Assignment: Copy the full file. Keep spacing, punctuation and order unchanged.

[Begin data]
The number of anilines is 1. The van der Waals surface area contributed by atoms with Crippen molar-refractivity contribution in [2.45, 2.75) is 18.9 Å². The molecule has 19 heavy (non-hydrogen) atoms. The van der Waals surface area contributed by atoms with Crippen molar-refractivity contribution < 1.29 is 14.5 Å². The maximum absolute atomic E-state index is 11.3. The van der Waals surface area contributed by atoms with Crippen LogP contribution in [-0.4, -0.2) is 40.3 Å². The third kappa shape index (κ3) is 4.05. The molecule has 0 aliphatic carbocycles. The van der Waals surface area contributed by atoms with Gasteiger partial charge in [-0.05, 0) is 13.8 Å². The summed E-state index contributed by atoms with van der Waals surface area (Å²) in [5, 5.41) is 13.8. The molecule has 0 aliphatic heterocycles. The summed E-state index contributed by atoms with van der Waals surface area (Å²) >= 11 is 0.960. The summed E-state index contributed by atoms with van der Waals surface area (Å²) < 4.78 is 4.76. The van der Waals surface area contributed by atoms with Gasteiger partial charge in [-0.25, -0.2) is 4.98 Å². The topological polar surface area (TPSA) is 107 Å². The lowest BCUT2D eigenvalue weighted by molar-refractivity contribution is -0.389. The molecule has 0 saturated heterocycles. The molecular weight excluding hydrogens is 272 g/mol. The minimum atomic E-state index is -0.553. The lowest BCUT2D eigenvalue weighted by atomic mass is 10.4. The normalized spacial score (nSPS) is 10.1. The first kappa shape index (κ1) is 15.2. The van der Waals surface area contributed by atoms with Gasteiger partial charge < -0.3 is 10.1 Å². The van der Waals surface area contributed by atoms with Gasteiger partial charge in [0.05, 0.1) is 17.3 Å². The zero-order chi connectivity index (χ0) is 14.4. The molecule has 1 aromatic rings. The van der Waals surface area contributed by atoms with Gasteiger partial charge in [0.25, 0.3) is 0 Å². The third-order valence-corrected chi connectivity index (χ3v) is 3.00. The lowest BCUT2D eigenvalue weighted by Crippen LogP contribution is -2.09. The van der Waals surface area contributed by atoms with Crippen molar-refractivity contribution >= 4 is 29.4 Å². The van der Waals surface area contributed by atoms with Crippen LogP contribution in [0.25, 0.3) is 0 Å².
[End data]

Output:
The number of anilines is 1. The van der Waals surface area contributed by atoms with Crippen molar-refractivity contribution in [2.45, 2.75) is 18.9 Å². The molecule has 19 heavy (non-hydrogen) atoms. The van der Waals surface area contributed by atoms with Crippen molar-refractivity contribution < 1.29 is 14.5 Å². The maximum absolute atomic E-state index is 11.3. The van der Waals surface area contributed by atoms with Crippen LogP contribution in [-0.4, -0.2) is 40.3 Å². The third kappa shape index (κ3) is 4.05. The molecule has 0 aliphatic carbocycles. The van der Waals surface area contributed by atoms with Gasteiger partial charge in [-0.05, 0) is 13.8 Å². The summed E-state index contributed by atoms with van der Waals surface area (Å²) in [5, 5.41) is 13.8. The molecule has 0 aliphatic heterocycles. The summed E-state index contributed by atoms with van der Waals surface area (Å²) >= 11 is 0.960. The summed E-state index contributed by atoms with van der Waals surface area (Å²) < 4.78 is 4.76. The van der Waals surface area contributed by atoms with Gasteiger partial charge in [-0.25, -0.2) is 4.98 Å². The topological polar surface area (TPSA) is 107 Å². The lowest BCUT2D eigenvalue weighted by molar-refractivity contribution is -0.389. The molecule has 0 saturated heterocycles. The molecular weight excluding hydrogens is 272 g/mol. The minimum atomic E-state index is -0.553. The lowest BCUT2D eigenvalue weighted by atomic mass is 10.4. The normalized spacial score (nSPS) is 10.1. The first kappa shape index (κ1) is 15.2. The van der Waals surface area contributed by atoms with Gasteiger partial charge < -0.3 is 10.1 Å². The van der Waals surface area contributed by atoms with Gasteiger partial charge in [0.05, 0.1) is 17.3 Å². The zero-order chi connectivity index (χ0) is 14.4. The molecule has 1 aromatic rings. The van der Waals surface area contributed by atoms with Gasteiger partial charge in [0.25, 0.3) is 0 Å². The third-order valence-corrected chi connectivity index (χ3v) is 3.00. The lowest BCUT2D eigenvalue weighted by Crippen LogP contribution is -2.09. The van der Waals surface area contributed by atoms with Crippen molar-refractivity contribution >= 4 is 29.4 Å². The van der Waals surface area contributed by atoms with Crippen LogP contribution in [0.25, 0.3) is 0 Å².